Latino Community Feeling 'a Little Bit Voiceless' in Cultural Center Debate

The BlakTina Festival in Phoenix was co-founded by Liliana Gomez, who is worried that Latinos are "a little bit voiceless" in the Latino Cultural Center discussion.
The BlakTina Festival in Phoenix was co-founded by Liliana Gomez, who is worried that Latinos are "a little bit voiceless" in the Latino Cultural Center discussion. Audrey Pekala

As Latina choreographer Liliana Gomez was previewing dances for this week’s BlakTinx dance festival at Phoenix Center for the Arts, others were busy making plans for the red brick building that sits next to the center on the eastern rim of Hance Park.

They’re hoping to convert the two-level North Building, located on prime real estate in Phoenix’s Roosevelt Row arts district, into a new Latino Cultural Center. But it’s not clear that the community even wants the new center, considering how few people are working to make it happen.

Latino arts and culture is already thriving here in creative fields such as art, dance, film, literature, music, and theater. Xico Arte y Cultura curates a shipping container gallery in Roosevelt Row. The Sagrado Galleria exhibits works by Latino artists in south Phoenix. And Cultural Coalition offers robust youth programs in Mesa.

Yet few Latino creatives are participating in the drive to start a Latino Cultural Center, which is being led by Phoenix City Council member Michael Nowakowski. It started back in 2001, when the city approved $1.4 million in bond funding for Museo Chicano, a group that folded in 2009.

Today, its former space inside the Regency Garage at Adams and Second streets is home to Arizona Latino Arts and Cultural Center, one of many Latino cultural groups in the Valley.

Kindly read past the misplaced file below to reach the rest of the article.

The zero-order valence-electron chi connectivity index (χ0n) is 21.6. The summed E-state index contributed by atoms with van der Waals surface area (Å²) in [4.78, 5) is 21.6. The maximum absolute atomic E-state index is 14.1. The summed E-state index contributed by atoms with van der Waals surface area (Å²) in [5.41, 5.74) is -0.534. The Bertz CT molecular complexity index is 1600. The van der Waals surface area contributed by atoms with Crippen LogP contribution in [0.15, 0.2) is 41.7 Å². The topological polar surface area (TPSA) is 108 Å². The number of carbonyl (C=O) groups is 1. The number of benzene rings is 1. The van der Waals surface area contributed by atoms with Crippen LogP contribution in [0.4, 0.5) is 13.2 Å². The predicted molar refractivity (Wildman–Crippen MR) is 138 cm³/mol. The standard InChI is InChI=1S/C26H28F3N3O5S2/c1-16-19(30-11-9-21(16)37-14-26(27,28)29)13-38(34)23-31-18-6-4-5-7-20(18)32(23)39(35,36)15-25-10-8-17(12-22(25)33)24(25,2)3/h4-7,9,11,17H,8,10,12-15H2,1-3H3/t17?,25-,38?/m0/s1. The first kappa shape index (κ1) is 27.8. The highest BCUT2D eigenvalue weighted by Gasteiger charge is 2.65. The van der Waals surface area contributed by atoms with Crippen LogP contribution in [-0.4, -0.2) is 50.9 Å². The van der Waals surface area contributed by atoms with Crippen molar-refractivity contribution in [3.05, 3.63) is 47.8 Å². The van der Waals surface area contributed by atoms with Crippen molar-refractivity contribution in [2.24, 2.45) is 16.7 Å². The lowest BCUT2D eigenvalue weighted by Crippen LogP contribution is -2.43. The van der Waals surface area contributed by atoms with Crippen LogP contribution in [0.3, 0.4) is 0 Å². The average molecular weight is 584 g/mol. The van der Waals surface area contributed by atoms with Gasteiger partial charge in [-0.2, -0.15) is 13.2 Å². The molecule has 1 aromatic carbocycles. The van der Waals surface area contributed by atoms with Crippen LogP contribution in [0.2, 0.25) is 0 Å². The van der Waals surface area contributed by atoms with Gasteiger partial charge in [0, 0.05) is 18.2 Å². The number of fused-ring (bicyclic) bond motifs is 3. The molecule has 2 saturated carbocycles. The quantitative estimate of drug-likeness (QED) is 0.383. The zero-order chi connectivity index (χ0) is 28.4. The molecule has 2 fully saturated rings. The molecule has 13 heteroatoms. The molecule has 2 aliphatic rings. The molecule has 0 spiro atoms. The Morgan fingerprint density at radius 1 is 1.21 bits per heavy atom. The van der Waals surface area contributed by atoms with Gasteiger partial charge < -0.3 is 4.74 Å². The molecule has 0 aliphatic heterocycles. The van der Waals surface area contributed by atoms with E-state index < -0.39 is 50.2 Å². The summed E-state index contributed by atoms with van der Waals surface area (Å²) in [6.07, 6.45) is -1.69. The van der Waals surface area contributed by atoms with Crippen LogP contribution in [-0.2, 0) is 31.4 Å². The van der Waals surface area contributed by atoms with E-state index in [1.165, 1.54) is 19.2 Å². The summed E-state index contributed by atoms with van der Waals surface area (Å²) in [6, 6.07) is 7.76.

That’s where Nowakowski’s effort ramped up last week, when just a handful of people on his Latino Cultural Center committee decided to recommend that the North Building next to Phoenix Center for the Arts become the site for the new Latino center.

Before that happens, the city council will need to approve the plan. There’s just under $1 million set aside for the Latino Cultural Center at this point, and the city estimates that renovating the North Building would cost between $11.9 and $14.2 million. That could make it a tough sell, especially if Latino creatives and other community members aren’t on board.

Of course, several factors could explain why so few people are involved at this point. Until recently, few details were posted on the city’s website or shared via social media, and daytime meetings in downtown Phoenix aren’t convenient for most people.

Some fault the city for relying on a consultant report from 2017 rather than having fresh conversations with Latino community members. “We need to figure out how we can bring this conversation back out to the community,” says Sam Gomez, who heads Sagrado Galleria.

Several Latino creatives who worked with consultant Evonne Gallardo were supportive of city efforts at the time. Casandra Hernández Faham, who heads the CALA Alliance, was among them. “We need more spaces for Latinx public culture in a city that is 40 percent Latinx,” she said back in 2017.

Now, Hernández Faham is one of eight people picked by City Council members for Nowakowski’s committee.

But she’s wary of the current efforts, which also involve the city’s Office of Arts and Culture, led by Mitch Menchaca. “This should be driven by a community process versus some other agenda,” Hernández Faham says.

Phoenix New Times asked Menchaca why there appears to be so little community interest in the project. “I feel there is a perception issue [with New Times’ questions],” he stated via email. “It’s unfair to say there isn’t community interest.”

Liliana Gomez embraces the idea of a new Latino Cultural Center, but she’s got concerns. “It’s been in the works for so long that now everyone is disenfranchised,” she says. “People are feeling a little bit voiceless.”

Even so, they’re continuing to make and share new work. “If the center happens, I’ll be supportive,” she says.
“In the meantime, we’re going to keep doing what we’re doing.”
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Lynn Trimble is an award-winning freelance writer and photographer specializing in arts and culture, including visual and performing arts
Contact: Lynn Trimble